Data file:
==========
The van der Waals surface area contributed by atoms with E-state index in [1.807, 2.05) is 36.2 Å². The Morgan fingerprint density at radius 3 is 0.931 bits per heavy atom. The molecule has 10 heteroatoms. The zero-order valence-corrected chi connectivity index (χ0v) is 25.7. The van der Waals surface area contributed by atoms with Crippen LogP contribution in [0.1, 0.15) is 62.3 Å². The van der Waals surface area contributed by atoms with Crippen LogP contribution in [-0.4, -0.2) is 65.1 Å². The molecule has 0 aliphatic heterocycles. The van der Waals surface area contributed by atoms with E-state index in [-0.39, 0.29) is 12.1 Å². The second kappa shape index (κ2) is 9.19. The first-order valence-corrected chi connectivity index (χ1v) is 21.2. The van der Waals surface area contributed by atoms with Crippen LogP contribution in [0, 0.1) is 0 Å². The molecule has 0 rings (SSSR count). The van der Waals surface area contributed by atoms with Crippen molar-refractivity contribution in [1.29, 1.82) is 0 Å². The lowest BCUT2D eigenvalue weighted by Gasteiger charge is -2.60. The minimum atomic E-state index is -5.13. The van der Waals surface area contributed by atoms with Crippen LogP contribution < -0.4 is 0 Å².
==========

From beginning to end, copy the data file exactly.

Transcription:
The van der Waals surface area contributed by atoms with E-state index in [1.807, 2.05) is 36.2 Å². The Morgan fingerprint density at radius 3 is 0.931 bits per heavy atom. The molecule has 10 heteroatoms. The zero-order valence-corrected chi connectivity index (χ0v) is 25.7. The van der Waals surface area contributed by atoms with Crippen LogP contribution in [0.1, 0.15) is 62.3 Å². The van der Waals surface area contributed by atoms with Crippen LogP contribution in [-0.4, -0.2) is 65.1 Å². The molecule has 0 aliphatic heterocycles. The van der Waals surface area contributed by atoms with E-state index in [-0.39, 0.29) is 12.1 Å². The second kappa shape index (κ2) is 9.19. The first-order valence-corrected chi connectivity index (χ1v) is 21.2. The van der Waals surface area contributed by atoms with Crippen LogP contribution in [0, 0.1) is 0 Å². The molecule has 0 rings (SSSR count). The van der Waals surface area contributed by atoms with Crippen molar-refractivity contribution in [1.29, 1.82) is 0 Å². The lowest BCUT2D eigenvalue weighted by Gasteiger charge is -2.60. The minimum atomic E-state index is -5.13. The van der Waals surface area contributed by atoms with Crippen LogP contribution < -0.4 is 0 Å².